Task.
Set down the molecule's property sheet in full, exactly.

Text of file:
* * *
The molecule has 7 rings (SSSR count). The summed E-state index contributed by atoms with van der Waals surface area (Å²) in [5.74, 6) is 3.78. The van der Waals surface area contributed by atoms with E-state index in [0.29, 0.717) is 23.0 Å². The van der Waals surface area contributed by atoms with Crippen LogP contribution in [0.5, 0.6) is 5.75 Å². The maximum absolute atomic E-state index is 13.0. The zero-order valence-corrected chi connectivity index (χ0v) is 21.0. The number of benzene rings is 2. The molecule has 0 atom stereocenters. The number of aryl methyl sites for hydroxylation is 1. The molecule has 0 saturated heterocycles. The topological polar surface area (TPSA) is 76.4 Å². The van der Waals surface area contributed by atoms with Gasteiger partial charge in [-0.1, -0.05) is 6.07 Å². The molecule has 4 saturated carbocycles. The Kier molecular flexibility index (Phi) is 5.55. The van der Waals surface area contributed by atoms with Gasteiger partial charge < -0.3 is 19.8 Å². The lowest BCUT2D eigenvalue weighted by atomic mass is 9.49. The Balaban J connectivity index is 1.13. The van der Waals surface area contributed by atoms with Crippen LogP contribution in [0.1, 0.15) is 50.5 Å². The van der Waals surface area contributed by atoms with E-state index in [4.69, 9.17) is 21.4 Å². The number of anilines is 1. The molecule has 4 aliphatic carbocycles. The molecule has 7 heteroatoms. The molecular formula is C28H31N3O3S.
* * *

The molecule has 7 rings (SSSR count). The summed E-state index contributed by atoms with van der Waals surface area (Å²) in [5.74, 6) is 3.78. The van der Waals surface area contributed by atoms with E-state index in [0.29, 0.717) is 23.0 Å². The van der Waals surface area contributed by atoms with Crippen LogP contribution in [0.5, 0.6) is 5.75 Å². The maximum absolute atomic E-state index is 13.0. The zero-order valence-corrected chi connectivity index (χ0v) is 21.0. The number of benzene rings is 2. The molecule has 0 atom stereocenters. The number of aryl methyl sites for hydroxylation is 1. The molecule has 0 saturated heterocycles. The topological polar surface area (TPSA) is 76.4 Å². The van der Waals surface area contributed by atoms with Gasteiger partial charge in [-0.1, -0.05) is 6.07 Å². The molecule has 4 saturated carbocycles. The Kier molecular flexibility index (Phi) is 5.55. The van der Waals surface area contributed by atoms with Gasteiger partial charge < -0.3 is 19.8 Å². The lowest BCUT2D eigenvalue weighted by atomic mass is 9.49. The Balaban J connectivity index is 1.13. The van der Waals surface area contributed by atoms with Crippen LogP contribution in [0.1, 0.15) is 50.5 Å². The van der Waals surface area contributed by atoms with E-state index in [4.69, 9.17) is 21.4 Å². The number of anilines is 1. The molecule has 4 aliphatic carbocycles. The molecule has 7 heteroatoms. The molecular formula is C28H31N3O3S.